• The Explore the Bible lesson for Nov. 10 focuses on John 9:8-11,13-17,35-41.
Sometimes, as we read through Scripture, one important theme will “jump off” the page and speak directly to our hearts. This week’s lesson appears to be somewhat different. In this passage, we can see several themes coming together at once. All are important, and therefore we will look at each in turn.
Jesus’ ability to heal
Scripture says—remarkably—this man was born blind so God’s power could be displayed in his life. This is incredible on so many levels. The people he encountered were asking questions about who had sinned, he or his parents. They could not wrap their minds around his condition. There would be questions in our world today as well. Different questions, but questions none the less. People today would probably ask, “Is it right or fair for God to allow this man to live this long blind and poor—as a result of his condition—just so God’s power could be displayed in his life?” People in our day and time have a tendency to be very self-centered and put themselves in a place of judgment over God’s actions.
The truth is God does not take an opinion poll and try and gain an understanding of how people might feel about his plan before he moves forward with that plan. We have to come to grips with these two truths: God is in control and God does what he does for his own glory and honor. He is the only one worthy of glory, and he works toward that end. Even sending his own Son so we could be accepted into his family was about his glory. Jesus performed the miracle we are studying today in order to continue to show his disciples, as well as the other onlookers, exactly who he was. By doing this, he clearly was proclaiming the truth and bringing glory to the Father. We need to pause and give Christ the glory due him and live our lives believing his ability to do great things!
In reading the entire background passage, we have the opportunity to see the profound impact Jesus had on the former blind man’s life. If he were having any lingering frustration over having been born blind, he certainly did not show it in this passage. This man immediately began to tell his story about his encounter with Christ. He was brought before the Pharisees in order to be questioned.
In that original conversation, he calls Jesus a “prophet.” Next, the Pharisees called in his parents. The truth is this section is rather humorous, because his parents immediately “pass the buck” by stating he is old enough to speak for himself. They were not going down with him. The only help they could provide was to confirm two things: this man definitely was their son, and he most assuredly had been born blind.
Again, the man was brought in before the religious leaders. At this point, you really begin to see the change in this man’s attitude. No longer was he afraid of the Pharisees. He offered a couple of very profound statements.
He replied: “Whether he is a sinner or not, I don’t know. One thing I do know. I was blind but now I see” (v. 25).
He answered: “I have told you already and you did not listen. Why do you want to hear it again? Do you want to become his disciples too?” (v. 27).
With these comments, he was kicked out of the meeting with the Pharisees and kicked right into a relationship with Christ. He had another opportunity at an encounter with Jesus. This time Christ reveals his true identity, and the man became a follower of Christ and worshipped him. This kind of enthusiastic relationship was the reason Jesus came to this earth and his deepest desire for each of us as well.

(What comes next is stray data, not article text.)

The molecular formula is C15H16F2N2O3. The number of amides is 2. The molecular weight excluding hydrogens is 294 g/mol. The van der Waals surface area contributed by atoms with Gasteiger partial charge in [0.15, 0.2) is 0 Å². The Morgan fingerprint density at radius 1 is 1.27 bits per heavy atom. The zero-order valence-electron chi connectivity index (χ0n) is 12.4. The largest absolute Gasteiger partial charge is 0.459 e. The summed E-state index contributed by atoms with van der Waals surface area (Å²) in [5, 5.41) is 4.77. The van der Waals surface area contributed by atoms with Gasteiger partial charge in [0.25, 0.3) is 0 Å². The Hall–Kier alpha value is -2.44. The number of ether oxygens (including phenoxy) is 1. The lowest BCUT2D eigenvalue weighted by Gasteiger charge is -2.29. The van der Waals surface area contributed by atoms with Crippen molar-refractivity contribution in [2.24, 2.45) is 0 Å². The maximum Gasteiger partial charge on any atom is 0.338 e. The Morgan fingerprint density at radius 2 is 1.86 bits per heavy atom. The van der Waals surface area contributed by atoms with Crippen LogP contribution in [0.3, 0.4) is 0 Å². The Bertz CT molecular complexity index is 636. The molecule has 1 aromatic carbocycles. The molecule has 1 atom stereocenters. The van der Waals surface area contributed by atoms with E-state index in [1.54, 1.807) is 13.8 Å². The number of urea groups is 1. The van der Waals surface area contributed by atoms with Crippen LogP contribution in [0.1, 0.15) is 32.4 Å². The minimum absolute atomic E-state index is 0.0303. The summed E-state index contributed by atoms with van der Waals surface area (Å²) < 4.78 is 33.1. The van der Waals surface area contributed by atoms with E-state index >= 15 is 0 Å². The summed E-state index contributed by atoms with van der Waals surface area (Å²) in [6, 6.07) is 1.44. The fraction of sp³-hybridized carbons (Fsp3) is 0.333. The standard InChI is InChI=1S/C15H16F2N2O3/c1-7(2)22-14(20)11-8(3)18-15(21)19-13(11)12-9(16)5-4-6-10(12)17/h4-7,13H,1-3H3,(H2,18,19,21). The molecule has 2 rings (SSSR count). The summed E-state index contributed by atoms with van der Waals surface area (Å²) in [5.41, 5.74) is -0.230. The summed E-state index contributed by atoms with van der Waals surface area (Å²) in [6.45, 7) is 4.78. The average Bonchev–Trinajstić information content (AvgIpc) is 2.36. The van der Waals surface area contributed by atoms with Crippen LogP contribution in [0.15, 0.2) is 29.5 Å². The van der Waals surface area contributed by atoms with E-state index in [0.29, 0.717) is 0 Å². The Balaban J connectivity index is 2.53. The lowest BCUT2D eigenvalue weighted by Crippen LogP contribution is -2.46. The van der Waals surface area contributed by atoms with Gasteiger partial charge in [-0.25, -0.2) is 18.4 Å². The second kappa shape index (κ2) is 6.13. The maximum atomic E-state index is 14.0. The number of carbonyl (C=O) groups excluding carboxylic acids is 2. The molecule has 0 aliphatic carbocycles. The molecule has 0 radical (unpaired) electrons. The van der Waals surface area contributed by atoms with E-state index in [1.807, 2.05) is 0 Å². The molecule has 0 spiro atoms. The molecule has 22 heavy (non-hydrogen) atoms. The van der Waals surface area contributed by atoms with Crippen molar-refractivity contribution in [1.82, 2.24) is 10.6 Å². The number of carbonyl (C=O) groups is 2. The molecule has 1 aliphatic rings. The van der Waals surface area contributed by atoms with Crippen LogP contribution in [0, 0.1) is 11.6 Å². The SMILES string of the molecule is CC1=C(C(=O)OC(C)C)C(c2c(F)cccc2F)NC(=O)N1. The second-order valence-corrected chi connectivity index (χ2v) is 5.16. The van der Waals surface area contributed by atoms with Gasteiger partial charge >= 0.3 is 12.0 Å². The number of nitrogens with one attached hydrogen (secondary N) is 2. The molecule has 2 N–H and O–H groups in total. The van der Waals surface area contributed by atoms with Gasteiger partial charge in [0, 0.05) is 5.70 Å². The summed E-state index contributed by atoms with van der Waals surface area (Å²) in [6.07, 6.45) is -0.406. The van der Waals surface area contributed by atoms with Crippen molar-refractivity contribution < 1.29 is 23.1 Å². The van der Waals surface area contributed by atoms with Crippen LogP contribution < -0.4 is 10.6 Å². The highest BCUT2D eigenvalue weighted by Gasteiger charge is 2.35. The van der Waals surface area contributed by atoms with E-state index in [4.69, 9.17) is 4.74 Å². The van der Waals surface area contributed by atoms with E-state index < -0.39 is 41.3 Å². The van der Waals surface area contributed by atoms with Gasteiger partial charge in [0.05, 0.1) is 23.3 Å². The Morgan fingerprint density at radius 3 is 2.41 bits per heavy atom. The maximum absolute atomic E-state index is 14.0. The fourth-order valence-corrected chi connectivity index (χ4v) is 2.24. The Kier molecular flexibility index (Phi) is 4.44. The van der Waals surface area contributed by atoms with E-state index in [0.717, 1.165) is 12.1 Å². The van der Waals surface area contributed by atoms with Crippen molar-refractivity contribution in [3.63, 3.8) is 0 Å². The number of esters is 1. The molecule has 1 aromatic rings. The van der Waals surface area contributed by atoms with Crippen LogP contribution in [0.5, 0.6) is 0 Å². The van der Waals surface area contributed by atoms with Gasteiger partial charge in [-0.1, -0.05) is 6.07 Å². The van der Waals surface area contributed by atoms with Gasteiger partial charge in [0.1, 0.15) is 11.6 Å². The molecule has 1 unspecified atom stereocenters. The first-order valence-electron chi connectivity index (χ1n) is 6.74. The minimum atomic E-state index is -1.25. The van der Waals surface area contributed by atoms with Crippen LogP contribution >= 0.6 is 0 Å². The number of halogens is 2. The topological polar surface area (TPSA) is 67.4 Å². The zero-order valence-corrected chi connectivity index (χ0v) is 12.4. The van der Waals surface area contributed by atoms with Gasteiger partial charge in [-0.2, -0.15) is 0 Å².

Those still blind
That leads us to the last of the three themes running through this passage of Scripture: Some would rather sit in judgment instead of enjoying what Jesus came to offer. It is well documented throughout Scripture that the religious leaders of the first century missed the boat when it came to Christ being the Messiah.
They were too busy guarding their way of life to see that “the Way, the Truth, and the Life” (John 14:6) was standing right in front of them. Even in this passage, Jesus had to confront their prideful actions. They could not fathom they were the ones who were truly blind. Their blindness was at a deeper, more significant level than the condition of the man in today’s lesson.
In this, we see an important lesson for current-day followers of Christ. We, as the church, are supposed to be the ones who are closest to God—as far as a relationship is concerned. However, to the world around our churches and those we come in contact with, are we seen as a loving example of people who are changed by Christ or as those who look down on others in judgment?
It must have been pretty exciting to walk around with Christ and see all the people—like this man—whose lives had been transformed completely by him. Some would have been changed physically, but they all would have been transformed spiritually.
This still should be the case in our churches today. They should be filled with people who have been forever changed by an encounter with Jesus. We need to always remember this: We only are strong today because Jesus has done something wonderful in our lives.
As the Apostle Paul wrote to the Corinthians: “Brothers and sisters, think of what you were when you were called. Not many of you were wise by human standards; not many were influential; not many were of noble birth. But God chose the foolish things of the world to shame the wise; God chose the weak things of the world to shame the strong” (1 Corinthians 1:26-27).
We need to ask ourselves the question, where do we see ourselves in this story? Are we like the religious leaders who act as though they have “arrived” and have no need of a touch from God? Or, are we the ones—like the man healed—being changed by the grace of Christ; enjoying an awesome relationship with our Heavenly Father?